Who is spreading the delta variant?

Unvaccinated people, in general, are the ones spreading the delta variant, Bowling said. The majority of new cases is now among the 18- to 40-year-old age group, he said, although the majority of hospitalizations continue to be older unvaccinated individuals. 

The positivity rate among children has also increased as the delta variant circulates, Barton said. The rate of cases among children had been about 3% with the original strain of the virus last spring, but it’s increased to about 18% to 20% now, Barton said. 

Because children under 12 are not yet eligible to be vaccinated, family members around them should get vaccinated in order to “cocoon” them, Barton said. Protecting at-risk populations like children and those who cannot get vaccinated is yet another reason others should get vaccinated, Barton said. Once herd immunity is reached, it will limit the spread of the disease, she said.

I’m vaccinated. Will I be safe against the delta variant?

If you are vaccinated, you have a high degree of protection against the delta variant, Bowling said. While that doesn’t mean it’s impossible to get COVID-19, it makes it less likely and makes chances of hospitalization much lower, Bowling said.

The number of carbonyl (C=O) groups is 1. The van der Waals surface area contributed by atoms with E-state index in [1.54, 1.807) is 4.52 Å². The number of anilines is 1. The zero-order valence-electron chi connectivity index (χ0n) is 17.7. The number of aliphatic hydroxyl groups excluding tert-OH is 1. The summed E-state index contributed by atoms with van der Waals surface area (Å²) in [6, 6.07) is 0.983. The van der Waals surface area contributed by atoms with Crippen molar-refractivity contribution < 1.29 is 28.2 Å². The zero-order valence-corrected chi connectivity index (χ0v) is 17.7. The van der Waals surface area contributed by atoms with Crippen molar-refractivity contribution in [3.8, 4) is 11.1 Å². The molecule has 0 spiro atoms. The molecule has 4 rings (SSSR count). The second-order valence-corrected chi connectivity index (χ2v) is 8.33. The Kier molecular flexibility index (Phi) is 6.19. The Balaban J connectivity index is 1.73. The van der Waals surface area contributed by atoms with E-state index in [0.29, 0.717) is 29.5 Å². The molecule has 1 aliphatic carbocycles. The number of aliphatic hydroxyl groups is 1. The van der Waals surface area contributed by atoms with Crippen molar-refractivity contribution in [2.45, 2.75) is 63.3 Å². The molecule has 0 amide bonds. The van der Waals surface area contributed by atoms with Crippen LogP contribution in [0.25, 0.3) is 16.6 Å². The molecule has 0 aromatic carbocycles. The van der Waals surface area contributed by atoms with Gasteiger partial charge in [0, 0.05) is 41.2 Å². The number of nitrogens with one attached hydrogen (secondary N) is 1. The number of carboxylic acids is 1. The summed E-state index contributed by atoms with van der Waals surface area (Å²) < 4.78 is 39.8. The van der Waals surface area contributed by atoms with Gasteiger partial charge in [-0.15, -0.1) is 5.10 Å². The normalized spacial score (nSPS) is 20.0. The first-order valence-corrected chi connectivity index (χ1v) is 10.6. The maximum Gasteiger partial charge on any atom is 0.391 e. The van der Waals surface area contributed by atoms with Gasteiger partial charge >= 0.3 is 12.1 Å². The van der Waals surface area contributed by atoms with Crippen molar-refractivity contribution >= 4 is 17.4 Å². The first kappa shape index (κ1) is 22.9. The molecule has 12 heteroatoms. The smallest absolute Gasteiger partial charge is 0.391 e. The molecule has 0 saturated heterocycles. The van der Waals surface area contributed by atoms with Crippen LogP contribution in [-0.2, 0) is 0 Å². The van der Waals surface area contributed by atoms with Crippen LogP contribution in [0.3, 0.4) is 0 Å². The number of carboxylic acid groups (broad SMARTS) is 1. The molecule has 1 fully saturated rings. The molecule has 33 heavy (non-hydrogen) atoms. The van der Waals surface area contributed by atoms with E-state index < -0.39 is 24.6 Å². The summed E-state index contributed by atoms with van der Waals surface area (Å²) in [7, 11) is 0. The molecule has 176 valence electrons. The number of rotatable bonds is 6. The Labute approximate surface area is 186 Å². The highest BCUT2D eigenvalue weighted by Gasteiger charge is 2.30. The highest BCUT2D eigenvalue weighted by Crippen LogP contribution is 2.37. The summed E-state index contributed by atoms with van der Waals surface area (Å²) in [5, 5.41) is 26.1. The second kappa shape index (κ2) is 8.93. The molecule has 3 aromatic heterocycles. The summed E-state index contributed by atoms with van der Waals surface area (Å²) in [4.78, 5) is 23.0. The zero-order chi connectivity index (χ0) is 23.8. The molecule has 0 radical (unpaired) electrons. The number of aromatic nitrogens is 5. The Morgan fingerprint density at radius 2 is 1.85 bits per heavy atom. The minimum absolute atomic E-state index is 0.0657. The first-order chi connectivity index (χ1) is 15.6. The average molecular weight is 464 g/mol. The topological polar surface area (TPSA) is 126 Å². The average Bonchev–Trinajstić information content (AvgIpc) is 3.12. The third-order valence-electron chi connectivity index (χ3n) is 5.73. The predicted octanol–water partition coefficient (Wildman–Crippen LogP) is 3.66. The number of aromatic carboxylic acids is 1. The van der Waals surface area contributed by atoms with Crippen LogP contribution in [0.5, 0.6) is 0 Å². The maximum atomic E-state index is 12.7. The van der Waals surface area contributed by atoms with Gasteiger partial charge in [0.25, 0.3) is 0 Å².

While the vaccine is not going to completely protect anyone against the delta variant or other strains, being vaccinated will make catching the disease and risk of death much lower, Bowling said.

“The good news that’s very reassuring is that the Pfizer vaccine is still 96% effective in preventing hospitalizations from COVID-19 disease when people are infected with a Delta variant,” Bowling said.

Those who’d only received one dose of the vaccine were only about 33% protected against COVID-19 and its strains, Barton said. She encouraged San Antonians to get both shots if they haven’t yet.

How can I help slow the variant’s spread?

If you’re not yet fully vaccinated, go get the jab — and make sure to get both doses of Pfizer or Moderna, say health experts.

“It’s not too late for people that [got the first dose] and then thought, ‘Well, I waited a while,’ or ‘I missed the window, it’s closed,’ — you can still get that second dose,” Bowling said. “Please go get the second dose.”

As of Thursday, almost 74% of Bexar County residents have received at least one dose of vaccine, while almost 60% are fully vaccinated. Scientists agree the herd immunity threshold is somewhere between 70% and 90% of people who have been either vaccinated or have antibodies from having had the coronavirus.

When will all children be able to get the vaccine?

Pfizer is doing a study on 5- to 11-year-olds, and anticipates those results will be available in September, Bowling said. Pfizer hopes to get rapid expansion to include vaccine eligibility for that group with the FDA shortly after the results are available, he said.

“September looks like the earliest timeframe we may see it, which that’s great because that’s right around when the school year starts,” Bowling said.

Lindsey Carnett covers the environment, science and utilities for the San Antonio Report. A native San Antonian, she graduated from Texas A&M University in 2016 with a degree in telecommunication media...